We finally come to a close of our IAAPA 2018 coverage, this year taking a bit longer to get to it all than usual as I’ve been occupied with managing work from multiple directions. Better late than never I suppose!
For previous Wrap-ups:
This final post will focus on the Augmented and Virtual Reality attractions that have been sweeping up R&D dollars, as well as bolstering floor space on trade show floors. Although before we dive into that, some overall thoughts, putting the “final” verdict at the top.
This year was host to an incredible show, something that was fitting of a 100th anniversary for the IAAPA organization. The amount of energy was reflective of the creativity and and prosperity that we’re seeing happen out there.
As arcade operators, we have a lot of great games that we can bring to our locations. As players, there are many great games to play which cover a variety of tastes – classic style, modern casual style, titles that span various genres, etc. No, not every game might be your “cup ‘o tea,” but most gamers should find something that they can enjoy – just as long as they don’t approach every game with impossibly high expectations (such as the “this can never be better than what I played in ’82” attitude).
In the most recent issue of Replay Magazine, Eugene Jarvis was quoted as saying that he hasn’t seen the industry as vibrant as it is now. Unfortunately I do not have the exact quote in front of me as someone put my copy away and can’t remember where it went. But that was the gist of it, and it was striking for him to make such a statement.
By all counts that I see, 2019 should be a great year for the amusement craft – as long as we keep a clear head, a steady hand and an optimistic vision forward. It doesn’t hurt for operators to be prepared though; having little or no debt puts you in a better situation to deal with the economic roller coaster, be it going up or down. That and not being easily taken to PANIC! as some seem to be when it comes to any bad market news.
OK, enough of the business preaching, let’s talk about VR 😛
The Current Realities Of VR
I keep stressing that VR should not be angled as some kind of replacement for arcades, but as a new attraction feature that our industry can use in certain instances to create that “diverse portfolio” that brings people through the door. While there are a few instances of a VR product designed to reduce the need for a constant attendant, supervision does come with the territory of wearable tech to one degree or another.
On a side note, I was sent an article that mentions how Dave & Busters is going to boost their VR content beyond the Jurassic World VR Expedition, first with something involving dinosaurs and then a licensed Star Trek game (whether that’s Bridge Crew or something else, we’ll have to wait and see; something they will be doing to hopefully make up for their poor food sales). No earnings on how VR is doing have been mentioned yet, but I have to assume that it’s doing decent enough for D&B, while also presuming that these games will re-use the motion platform.
Back to IAAPA 2018. This year saw an increase in the number of companies involved in VR, by my count it hit 83, which was 23 more than last year. There were plenty of repeats from previous years, although quite a few newcomers.
While I do like seeing the growth, at the same time I recognize that the chances of many of these companies still being around a couple of years out isn’t statistically great. The pricing I heard for most systems was definitely in the realm of FECs, which has been in a bull market mode this year, but is still limited in the number of locations that can be reached. These also will be out of reach for a majority of small “VR/Arcade” locations out there who generally just use HTC Vives and some cubicle walls or drapes to keep each person separate.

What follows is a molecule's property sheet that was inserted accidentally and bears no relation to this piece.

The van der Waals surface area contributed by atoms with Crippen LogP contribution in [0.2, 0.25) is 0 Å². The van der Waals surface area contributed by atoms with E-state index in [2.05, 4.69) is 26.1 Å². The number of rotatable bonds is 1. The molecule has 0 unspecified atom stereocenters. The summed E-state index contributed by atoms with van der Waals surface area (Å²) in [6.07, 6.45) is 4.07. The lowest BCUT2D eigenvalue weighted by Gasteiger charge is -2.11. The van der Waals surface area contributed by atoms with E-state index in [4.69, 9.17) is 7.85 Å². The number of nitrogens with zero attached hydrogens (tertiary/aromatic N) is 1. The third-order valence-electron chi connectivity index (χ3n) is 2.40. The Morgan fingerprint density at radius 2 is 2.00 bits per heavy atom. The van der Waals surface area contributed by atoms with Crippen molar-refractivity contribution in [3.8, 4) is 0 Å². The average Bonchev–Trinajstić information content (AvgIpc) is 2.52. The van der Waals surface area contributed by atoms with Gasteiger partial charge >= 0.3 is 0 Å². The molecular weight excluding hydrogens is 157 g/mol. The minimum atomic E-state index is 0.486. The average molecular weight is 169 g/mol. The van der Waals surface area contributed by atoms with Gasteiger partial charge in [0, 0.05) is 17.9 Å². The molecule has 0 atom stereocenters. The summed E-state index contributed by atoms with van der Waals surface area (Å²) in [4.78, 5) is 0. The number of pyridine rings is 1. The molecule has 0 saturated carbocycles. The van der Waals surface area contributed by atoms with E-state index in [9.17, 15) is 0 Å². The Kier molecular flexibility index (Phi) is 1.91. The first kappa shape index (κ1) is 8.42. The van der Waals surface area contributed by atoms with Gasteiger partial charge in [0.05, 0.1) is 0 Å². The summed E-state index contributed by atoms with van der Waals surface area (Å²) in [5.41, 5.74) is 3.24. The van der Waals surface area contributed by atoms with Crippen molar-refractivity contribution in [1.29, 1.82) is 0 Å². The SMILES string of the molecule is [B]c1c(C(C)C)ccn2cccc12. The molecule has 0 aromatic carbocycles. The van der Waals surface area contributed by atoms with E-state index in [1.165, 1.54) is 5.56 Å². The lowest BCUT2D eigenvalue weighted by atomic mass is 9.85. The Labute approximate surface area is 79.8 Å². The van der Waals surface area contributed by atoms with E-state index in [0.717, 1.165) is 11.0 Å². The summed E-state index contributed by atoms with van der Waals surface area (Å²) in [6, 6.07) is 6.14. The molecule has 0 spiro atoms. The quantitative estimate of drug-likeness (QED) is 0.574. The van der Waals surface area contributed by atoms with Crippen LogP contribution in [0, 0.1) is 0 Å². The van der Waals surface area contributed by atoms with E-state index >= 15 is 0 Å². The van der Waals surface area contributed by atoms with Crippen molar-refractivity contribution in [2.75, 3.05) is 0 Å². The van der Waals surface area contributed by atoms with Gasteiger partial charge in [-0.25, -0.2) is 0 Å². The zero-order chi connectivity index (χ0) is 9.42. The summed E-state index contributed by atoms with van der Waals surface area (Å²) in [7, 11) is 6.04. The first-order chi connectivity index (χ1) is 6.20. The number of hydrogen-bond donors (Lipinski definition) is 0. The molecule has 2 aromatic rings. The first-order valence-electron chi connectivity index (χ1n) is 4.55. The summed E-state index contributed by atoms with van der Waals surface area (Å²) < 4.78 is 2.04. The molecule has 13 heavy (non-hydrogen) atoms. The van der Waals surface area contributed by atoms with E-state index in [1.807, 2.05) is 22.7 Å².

There is also the question of whether or not the companies have enough “there” to keep them going in case they are successful with one product – there are a lot of systems out there which aren’t doing a whole lot to distinguish themselves from the other.
We can also apply this question to the “Space Invaders moment” question, something we’ve brought up before. Has VR found it’s “Space Invaders,” where everyone will be jumping on-board and installing a particular game on location? Not yet, although I do have to question if that is even possible with the tech. The Space Invaders phenomenon was something that was born out of a number of timing factors (aka, the right idea that came at the right time and through the right people) that is incredibly difficult to repeat in any business. By the same token, the Golden Age of Arcades was an anomaly, but that won’t stop some from wanting to replicate the same set of circumstances.
I did find that I experienced much less vertigo and avoided the day-long migraine that I went through last year after using VR HMDs. I attribute this in good part to wearing contacts instead of glasses. I did feel like I came away with “VR face” a couple of times from a tight headset, but I’ll take that over a migraine or wanting to puke.
VR Video #1
Let’s stop yapping for a minute and show you some of what was there. I do apologize if you had something at the show and I did not get to it; arcades do take precedence here at Arcade Heroes, and 83 companies is quite a lot to film that I simply didn’t have time for in a week:
Ok, so let’s break some of that down. Attaching VR to motion rides is still a popular option, seeming to draw enough interest for there to be lines at most such systems. Although I would have liked to have caught a few riders afterwards to ask if they would pay for the experience or ride it again – it’s always different when it’s free.
I did play the Assassin’s Creed game shown near the beginning and found it fun. It is too bad that the attendant has to break the illusion near the end, but that didn’t “ruin” the overall experience. I didn’t get the time to try out the competing VR maze, We Play VR over at Namco’s booth, which had an updated setup and new content. But I did notice that there were not many VR mazes around this year.
The most impressive setup was certainly VRsenal with their Beat Saber and Predator VR games. Beat Saber is the closest concept that VR has to the “Space Invaders moment” right now, although it is widely available on home VR setups, which I think lessens the potential impact it could have. Still, I think it shows that VR could probably perform better with a rhythm slicing game than the Beachhead “stuck in a foxhole” method.
Predator looks cool, although I did not get the chance to play it so can’t say more than initial visual impressions and it looked like a Beachhead style game (where you are not the Predator…by what I could tell).